Janine Giordano Drake
We don't usually think of early twentieth century Catholics, Protestants and Jews exchanging and sharing religious convictions. We usually think of these faith traditions from their institutional perspectives--as hierarchical organizations with leaders whose ideas are passed down to the people after they are agreed upon by all authorities. Among the aspiring classes, of course, most Catholic, Protestant, and Jewish congregations had little to do with one another.
Yet, when we look at the religious world from the perspective of the crowded urban streets of industrial cities--the folks who were least likely to be called to lead religious congregations of the aspiring classes in the early twentieth century--we find a startling amount of common ground in religious belief. That is, we find large numbers of workers are anti-clerical (despite their religious tradition), and share a certain moral conviction that capitalism has disordered loves. That is, that a living wage for workers ought to be a higher priority than profits to investors. To a large degree, workers in the early twentieth century gathered together across religious lines because of these shared convictions. To what extent might we call this shared belief and its attendant community a thing in itself-- a working class religion?
Thankfully, we have some absolutely excellent new work which very carefully begins to plot the path to exploring this question empirically. In fact, this is one of the many important questions that David Burns begins to raise in his stellar book, The Life and Death of the Radical Historical Jesus. He suggests that indeed, the late nineteenth and early twentieth century saw the rise of "radical religionists," often mislabeled "infidels," who carried an alternate and very modernist version of Jesus' biography into the public square. He suggests that even though these folks were secularists (denying Jesus' divinity), they also carried on a kind of religion--a more or less coherent belief system--which was in conversation with dominant American religious culture, and in fact led the modernist challenge on the churches. He challenges us to rethink the need for elements of the supernatural in our definition of lived religion.
Jennifer Guglielmo's Living the Revolution: Italian Women's Resistance and Radicalism in New York City, 1880-1945 does not directly address religion at all. Yet, her Italian women subjects often occupy often the very same space as those of Burns (Harlem, greater Manhattan, and the Bronx), and their beliefs about religion, morality, and the good life overlap considerably. Many of Guglielmo's subjects are anti-clerical Catholics who reshaped Catholicism "to reflect their own concerns and practices." Southern Italian women passed down the proverb, "The husband is like the government in Rome, all pomp; the wife is like the Mafia, all power." While we can read this proverb to tell us a great deal about the informal power within women's communities, we can also learn about Italian Catholics' understanding of the church. That is, church authority, like male authority, was to many Southern Italians mostly a formality. Women, like the mafia, had a completely parallel (even if less respectable) system of authority and truth.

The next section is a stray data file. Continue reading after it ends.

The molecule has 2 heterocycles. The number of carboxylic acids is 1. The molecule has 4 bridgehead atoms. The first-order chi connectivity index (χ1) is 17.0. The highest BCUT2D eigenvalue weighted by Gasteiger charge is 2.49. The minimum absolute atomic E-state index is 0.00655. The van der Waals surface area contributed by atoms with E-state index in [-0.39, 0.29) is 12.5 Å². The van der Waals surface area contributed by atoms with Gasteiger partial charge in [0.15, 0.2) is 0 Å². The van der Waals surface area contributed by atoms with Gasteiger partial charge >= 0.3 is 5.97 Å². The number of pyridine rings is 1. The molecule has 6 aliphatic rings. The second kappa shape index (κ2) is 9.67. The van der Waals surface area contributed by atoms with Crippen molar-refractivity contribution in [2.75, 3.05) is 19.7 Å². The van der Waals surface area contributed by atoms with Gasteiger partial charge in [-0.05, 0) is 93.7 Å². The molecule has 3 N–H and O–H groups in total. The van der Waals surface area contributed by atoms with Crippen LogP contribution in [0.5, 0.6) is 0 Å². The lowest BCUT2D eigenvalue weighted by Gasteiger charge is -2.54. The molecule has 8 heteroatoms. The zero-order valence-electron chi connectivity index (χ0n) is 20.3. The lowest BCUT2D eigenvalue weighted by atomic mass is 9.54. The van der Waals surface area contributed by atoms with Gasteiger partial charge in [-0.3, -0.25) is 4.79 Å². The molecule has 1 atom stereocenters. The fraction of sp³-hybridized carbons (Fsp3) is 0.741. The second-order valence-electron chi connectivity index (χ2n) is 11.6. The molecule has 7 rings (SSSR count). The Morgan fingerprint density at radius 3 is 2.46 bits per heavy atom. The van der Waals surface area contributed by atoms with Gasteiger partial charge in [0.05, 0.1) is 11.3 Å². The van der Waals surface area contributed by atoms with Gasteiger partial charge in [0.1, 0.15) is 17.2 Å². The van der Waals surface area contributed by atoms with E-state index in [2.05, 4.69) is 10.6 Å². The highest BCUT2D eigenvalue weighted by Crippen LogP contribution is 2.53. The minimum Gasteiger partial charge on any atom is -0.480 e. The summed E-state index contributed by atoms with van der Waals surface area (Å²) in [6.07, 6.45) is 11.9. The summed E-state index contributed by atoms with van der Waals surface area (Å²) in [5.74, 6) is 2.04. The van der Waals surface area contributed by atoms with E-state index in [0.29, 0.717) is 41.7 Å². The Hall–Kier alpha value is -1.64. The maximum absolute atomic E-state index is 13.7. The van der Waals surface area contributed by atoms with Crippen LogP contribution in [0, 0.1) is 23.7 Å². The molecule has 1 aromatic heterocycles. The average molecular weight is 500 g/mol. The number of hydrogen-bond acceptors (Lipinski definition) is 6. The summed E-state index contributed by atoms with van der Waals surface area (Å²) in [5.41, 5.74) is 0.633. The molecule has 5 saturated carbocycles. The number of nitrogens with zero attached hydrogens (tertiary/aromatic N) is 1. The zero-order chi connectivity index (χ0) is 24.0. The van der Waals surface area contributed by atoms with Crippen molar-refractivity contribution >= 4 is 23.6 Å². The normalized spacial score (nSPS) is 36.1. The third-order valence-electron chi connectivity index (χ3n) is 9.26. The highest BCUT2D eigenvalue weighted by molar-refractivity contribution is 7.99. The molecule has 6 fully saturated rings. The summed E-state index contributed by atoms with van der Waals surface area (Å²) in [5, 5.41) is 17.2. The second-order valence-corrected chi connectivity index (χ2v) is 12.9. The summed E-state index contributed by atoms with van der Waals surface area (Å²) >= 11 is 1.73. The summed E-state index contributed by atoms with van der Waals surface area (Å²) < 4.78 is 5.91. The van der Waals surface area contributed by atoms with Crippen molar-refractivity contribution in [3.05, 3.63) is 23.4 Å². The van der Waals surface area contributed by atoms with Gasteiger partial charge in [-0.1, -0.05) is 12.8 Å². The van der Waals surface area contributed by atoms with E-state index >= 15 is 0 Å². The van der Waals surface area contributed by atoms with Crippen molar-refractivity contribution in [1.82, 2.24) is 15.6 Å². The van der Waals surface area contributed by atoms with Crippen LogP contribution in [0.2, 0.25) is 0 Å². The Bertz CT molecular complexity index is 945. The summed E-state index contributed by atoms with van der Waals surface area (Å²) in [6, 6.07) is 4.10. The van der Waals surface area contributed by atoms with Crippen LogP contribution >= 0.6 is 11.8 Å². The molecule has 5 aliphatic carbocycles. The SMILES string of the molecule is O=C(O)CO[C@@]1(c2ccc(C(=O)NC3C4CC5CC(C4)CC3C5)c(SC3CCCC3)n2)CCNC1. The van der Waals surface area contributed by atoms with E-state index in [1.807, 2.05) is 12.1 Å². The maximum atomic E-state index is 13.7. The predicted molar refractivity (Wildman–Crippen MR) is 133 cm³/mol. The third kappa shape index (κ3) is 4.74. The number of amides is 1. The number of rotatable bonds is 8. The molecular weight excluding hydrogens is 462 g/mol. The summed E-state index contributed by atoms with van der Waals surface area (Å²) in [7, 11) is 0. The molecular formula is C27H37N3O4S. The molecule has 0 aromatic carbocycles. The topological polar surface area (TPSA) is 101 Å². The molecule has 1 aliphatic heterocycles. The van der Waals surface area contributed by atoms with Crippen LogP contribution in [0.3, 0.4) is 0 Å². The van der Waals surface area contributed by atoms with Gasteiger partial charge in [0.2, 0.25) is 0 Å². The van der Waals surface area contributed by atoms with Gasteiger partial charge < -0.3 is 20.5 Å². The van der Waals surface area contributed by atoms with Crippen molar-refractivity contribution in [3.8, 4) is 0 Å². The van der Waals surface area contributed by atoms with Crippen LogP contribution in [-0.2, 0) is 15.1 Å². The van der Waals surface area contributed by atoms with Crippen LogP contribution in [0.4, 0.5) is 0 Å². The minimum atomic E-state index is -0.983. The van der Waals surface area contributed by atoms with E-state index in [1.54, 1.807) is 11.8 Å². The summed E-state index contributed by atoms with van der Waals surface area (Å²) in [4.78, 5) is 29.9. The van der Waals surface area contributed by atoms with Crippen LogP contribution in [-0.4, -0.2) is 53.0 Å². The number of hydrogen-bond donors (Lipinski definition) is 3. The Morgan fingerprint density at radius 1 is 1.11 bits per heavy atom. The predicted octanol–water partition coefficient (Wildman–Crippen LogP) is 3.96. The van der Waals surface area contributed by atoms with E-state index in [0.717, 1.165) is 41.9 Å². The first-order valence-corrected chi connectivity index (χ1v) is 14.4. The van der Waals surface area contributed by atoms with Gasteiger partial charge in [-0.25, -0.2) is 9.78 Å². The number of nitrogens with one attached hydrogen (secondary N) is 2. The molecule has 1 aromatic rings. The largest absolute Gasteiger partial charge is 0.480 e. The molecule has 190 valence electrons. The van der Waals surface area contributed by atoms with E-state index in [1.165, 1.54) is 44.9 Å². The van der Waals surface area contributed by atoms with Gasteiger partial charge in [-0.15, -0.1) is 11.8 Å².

In the same period that we see Italian Catholics frustrated with prevailing Irish American authority in the Catholic churches and to a large degree fighting for their own national parishes, we see Irish, Jews, and Italians cooperating within the Industrial Workers of the World. Now, of course, ethnic hierarchies would never be fully erased. Racism and ethnic chauvinism sanctioned condescension toward groups considered lower on the social hierarchy, even within the most radical and anarchist circles. The legendary anarchist Emma Goldman famously condescended Italian American women as overly concerned with domestic activities. (Even while, as Gugielmo points out, those domestic women were organizing anarchists and anti-fascists through domestic activities.) While Jewish and Italian women cooperated within the International Ladies' Garment Union (the ILGWU), Italian women often felt marginalized as expert seamstresses and felt that the union did not fully represent their interests. Working class cooperation in the early twentieth century was never entirely on terms of equality and respect.
Nevertheless, I would argue that we still see more inter-ethnic and inter-religious cooperation among the working classes than we do among the middle classes of the period. Tensions arose because of the fact that these groups did meet together and exchange ideas about justice, truth, the good life, and the meaning of supposed "One Hundred Percent Americanism." Surely, ethnic groups largely lived in different areas and worshiped separately on Sunday mornings. But, a whole lot of workers did not have the luxury of not attending work on Sunday mornings. Many male industrial workers had to be at work most of their lives (when not unemployed), and spent far more time with their coworkers than fellow parishioners, or even families.
Whether we want to call radical and labor union activities "religious" or not, we must admit the emergence of "a" labor culture in the early twentieth century which rivals the church in its depth of well-developed ideas claiming the name of truth. I am convinced that there is such a thing as "working class religion" in this period. Even though it encompassed a wide variety of cultures and convictions, the radical labor movement also shared many truths about Christianity and justice, and evangelized them with the same fervor as their "betters" evangelized what they called "the" Gospel.